I shouldn’t be alive.
I’ve spent a good deal of time over the years driving on the Island Highway with no major incidents, but my luck ran out on Monday.
I was driving north on the Nanaimo Parkway when the wind coming through my open windows began blowing around the mail and papers that I had laid on the front passenger seat.
I took my eyes off the road for a brief second as I tried to grab some of the mail that was tumbling to the floor and that’s all it took.
When I looked up, it was already too late to stop or steer the car as it careened into the ditch on the side of the highway and then went airborne over the next embankment, which was about 25 feet from top to bottom, and covered in large Douglas fir trees.
With my windshield covered in blackberry bushes that had hopped on for the wild ride in the ditch, I couldn’t see my trajectory down the hill and really couldn’t do anything about it even if my vision wasn’t blocked.
All I remember was that I was expecting a big crunch as I prepared to come up hard against one of those trees, and I felt the Grim Reaper breathing down my neck in those terrifying seconds.
Pieces of my car where being torn off, but the sudden and deadly collision with a tree didn’t happen.
The car finally came to a stop in a bog at the bottom of the hill.
Fearing an explosion, I immediately exited the car and was standing in several feet of bog water before climbing over blackberry bushes to get to the hill.
At the top of the hill was the lady who was behind me on the highway and she was out of her truck and calling 911.
She assumed I was a fatality and was astonished that I walked away from the accident on my own two feet.
Firetrucks and an ambulance were soon on the scene and the paramedics immediately took me into the ambulance where they conducted a thorough physical examination and, other than being in shock and receiving some cuts while working my way through the brambles, they couldn’t find anything major wrong with me.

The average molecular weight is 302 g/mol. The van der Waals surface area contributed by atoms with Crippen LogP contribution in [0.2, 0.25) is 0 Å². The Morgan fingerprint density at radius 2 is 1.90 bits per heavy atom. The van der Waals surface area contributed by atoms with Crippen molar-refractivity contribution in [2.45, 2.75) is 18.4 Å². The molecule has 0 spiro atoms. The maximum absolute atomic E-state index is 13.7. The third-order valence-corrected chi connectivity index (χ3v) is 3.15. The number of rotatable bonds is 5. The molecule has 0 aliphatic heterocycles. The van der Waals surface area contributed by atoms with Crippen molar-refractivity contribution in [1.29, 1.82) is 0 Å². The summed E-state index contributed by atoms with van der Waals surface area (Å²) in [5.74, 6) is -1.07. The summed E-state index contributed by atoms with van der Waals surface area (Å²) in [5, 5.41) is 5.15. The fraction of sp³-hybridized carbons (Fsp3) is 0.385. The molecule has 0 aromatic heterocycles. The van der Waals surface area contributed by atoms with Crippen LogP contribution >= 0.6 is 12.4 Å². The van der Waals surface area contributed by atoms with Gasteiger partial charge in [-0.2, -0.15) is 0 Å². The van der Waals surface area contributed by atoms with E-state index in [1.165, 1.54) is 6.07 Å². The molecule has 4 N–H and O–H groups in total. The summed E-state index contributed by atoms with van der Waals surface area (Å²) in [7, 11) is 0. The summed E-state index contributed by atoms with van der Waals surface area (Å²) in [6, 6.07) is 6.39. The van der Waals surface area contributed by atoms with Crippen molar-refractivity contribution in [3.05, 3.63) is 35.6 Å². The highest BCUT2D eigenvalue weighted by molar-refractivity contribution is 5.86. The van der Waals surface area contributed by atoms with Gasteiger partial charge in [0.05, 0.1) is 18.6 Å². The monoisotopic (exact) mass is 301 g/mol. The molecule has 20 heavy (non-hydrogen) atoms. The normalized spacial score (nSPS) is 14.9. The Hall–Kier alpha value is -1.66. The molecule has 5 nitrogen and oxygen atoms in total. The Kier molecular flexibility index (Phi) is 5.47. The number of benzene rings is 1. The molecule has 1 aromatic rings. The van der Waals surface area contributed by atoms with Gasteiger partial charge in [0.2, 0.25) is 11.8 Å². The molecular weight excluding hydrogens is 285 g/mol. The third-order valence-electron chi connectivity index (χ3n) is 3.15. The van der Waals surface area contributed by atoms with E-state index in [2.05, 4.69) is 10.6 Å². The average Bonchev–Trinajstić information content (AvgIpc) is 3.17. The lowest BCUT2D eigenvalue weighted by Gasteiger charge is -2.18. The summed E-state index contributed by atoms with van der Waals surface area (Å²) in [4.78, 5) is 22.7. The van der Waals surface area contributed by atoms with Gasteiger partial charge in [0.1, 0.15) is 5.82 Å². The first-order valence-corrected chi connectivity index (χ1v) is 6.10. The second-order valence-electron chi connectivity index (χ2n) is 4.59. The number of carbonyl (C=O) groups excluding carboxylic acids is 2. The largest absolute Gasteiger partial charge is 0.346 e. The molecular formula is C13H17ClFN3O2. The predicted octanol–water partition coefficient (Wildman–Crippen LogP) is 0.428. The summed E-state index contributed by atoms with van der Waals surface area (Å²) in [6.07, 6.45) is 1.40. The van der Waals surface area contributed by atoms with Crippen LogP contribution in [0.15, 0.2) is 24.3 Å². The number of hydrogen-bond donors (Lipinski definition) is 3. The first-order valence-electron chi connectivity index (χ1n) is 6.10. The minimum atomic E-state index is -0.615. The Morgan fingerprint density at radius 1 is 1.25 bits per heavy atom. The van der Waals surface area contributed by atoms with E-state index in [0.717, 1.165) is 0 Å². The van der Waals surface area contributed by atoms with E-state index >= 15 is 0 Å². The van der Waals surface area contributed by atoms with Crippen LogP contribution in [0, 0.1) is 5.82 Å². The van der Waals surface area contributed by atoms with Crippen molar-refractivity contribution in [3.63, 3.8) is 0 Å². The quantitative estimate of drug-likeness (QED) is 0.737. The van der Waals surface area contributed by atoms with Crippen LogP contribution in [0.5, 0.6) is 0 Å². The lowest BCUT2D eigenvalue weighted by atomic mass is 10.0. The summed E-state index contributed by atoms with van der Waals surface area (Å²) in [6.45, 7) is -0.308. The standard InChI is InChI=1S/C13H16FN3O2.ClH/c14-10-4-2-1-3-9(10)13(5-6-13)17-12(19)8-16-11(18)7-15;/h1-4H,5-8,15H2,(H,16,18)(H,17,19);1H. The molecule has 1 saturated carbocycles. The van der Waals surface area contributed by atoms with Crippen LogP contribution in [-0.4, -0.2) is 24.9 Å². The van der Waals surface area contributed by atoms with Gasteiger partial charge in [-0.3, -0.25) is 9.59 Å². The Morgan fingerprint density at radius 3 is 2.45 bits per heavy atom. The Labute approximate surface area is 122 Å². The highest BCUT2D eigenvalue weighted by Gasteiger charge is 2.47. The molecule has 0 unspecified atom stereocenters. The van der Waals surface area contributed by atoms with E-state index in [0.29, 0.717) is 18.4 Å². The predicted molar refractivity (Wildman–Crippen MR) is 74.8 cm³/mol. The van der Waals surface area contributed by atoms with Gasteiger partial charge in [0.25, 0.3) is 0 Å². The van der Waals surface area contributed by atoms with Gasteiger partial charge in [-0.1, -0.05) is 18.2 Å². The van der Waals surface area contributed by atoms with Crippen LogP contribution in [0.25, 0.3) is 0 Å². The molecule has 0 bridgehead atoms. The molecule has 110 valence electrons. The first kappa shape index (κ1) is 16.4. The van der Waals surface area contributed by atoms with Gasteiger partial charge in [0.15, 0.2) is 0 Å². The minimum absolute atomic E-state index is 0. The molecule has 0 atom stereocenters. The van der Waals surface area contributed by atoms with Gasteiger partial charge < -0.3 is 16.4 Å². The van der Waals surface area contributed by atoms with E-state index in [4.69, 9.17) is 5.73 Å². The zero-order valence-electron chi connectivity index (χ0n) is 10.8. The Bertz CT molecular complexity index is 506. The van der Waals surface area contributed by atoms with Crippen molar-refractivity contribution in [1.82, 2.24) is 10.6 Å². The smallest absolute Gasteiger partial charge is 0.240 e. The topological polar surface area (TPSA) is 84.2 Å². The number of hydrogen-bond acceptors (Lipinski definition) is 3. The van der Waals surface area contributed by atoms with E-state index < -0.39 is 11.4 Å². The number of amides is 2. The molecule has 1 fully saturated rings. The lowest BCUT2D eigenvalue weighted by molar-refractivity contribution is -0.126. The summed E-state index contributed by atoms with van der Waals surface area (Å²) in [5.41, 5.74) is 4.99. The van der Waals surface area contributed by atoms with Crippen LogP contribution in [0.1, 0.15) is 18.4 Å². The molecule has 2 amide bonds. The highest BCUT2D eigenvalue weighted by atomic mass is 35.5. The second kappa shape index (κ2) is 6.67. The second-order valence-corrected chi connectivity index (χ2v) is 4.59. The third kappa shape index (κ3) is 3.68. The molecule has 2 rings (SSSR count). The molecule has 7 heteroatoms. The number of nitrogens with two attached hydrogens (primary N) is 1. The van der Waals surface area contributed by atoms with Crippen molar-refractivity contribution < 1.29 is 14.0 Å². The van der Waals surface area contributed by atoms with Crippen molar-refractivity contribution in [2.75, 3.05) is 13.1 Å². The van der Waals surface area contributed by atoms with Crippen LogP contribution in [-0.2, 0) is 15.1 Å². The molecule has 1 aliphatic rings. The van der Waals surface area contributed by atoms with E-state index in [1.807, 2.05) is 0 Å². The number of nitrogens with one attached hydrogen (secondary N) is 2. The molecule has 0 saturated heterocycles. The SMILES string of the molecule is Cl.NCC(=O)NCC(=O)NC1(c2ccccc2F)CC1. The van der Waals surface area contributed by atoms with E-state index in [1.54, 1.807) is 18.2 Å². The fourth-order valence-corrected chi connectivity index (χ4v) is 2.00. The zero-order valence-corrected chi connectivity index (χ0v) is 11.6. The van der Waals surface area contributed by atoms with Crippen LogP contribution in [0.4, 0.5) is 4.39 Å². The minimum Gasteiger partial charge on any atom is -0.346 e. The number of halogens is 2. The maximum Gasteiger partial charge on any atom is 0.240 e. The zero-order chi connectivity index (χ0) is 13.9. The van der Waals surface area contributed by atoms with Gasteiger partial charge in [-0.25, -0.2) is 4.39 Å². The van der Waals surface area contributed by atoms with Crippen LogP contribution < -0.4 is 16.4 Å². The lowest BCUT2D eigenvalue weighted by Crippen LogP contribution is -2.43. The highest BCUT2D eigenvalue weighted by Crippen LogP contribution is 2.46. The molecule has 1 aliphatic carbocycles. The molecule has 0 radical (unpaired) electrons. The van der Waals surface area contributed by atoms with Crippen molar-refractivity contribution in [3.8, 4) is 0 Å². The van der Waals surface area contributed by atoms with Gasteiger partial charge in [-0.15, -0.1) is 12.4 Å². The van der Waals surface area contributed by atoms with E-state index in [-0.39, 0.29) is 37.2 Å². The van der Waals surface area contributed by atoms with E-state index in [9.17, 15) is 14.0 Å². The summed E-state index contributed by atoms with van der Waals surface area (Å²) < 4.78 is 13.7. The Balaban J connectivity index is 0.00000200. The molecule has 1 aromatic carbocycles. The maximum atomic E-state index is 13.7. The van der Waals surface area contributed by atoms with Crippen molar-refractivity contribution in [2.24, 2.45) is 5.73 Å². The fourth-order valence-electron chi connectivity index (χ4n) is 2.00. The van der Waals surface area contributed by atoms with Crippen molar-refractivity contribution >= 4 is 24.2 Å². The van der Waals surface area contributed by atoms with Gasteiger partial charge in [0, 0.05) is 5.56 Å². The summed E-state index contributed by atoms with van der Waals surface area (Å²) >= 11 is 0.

The firefighters were perplexed that I had gone down the embankment without hitting any trees dead on.
It was apparent from the marks my car left on two of the large trees that were just four or five feet apart that the vehicle, miraculously, went between the two trees at about a 30-degree angle while the car was three feet in the air on one side and about six on the other.
The fire chief said I should buy a lottery ticket and an elderly man passing by pointed to the sky and said someone up there was looking after me.
As regular readers of this column know, my dad passed away about a month ago and my mother added that he was certainly watching over me on Monday.
I’m not a superstitious man, but I have to admit that if I went through simulations of the accident a million times, I bet I couldn’t get the car to go between those two trees at such an angle again.
I figure if there is an afterlife, the only one there right now who would care enough for me to tilt the car to just the right angle to get it through the trees is my father.
So bless you dad; I owe you another one.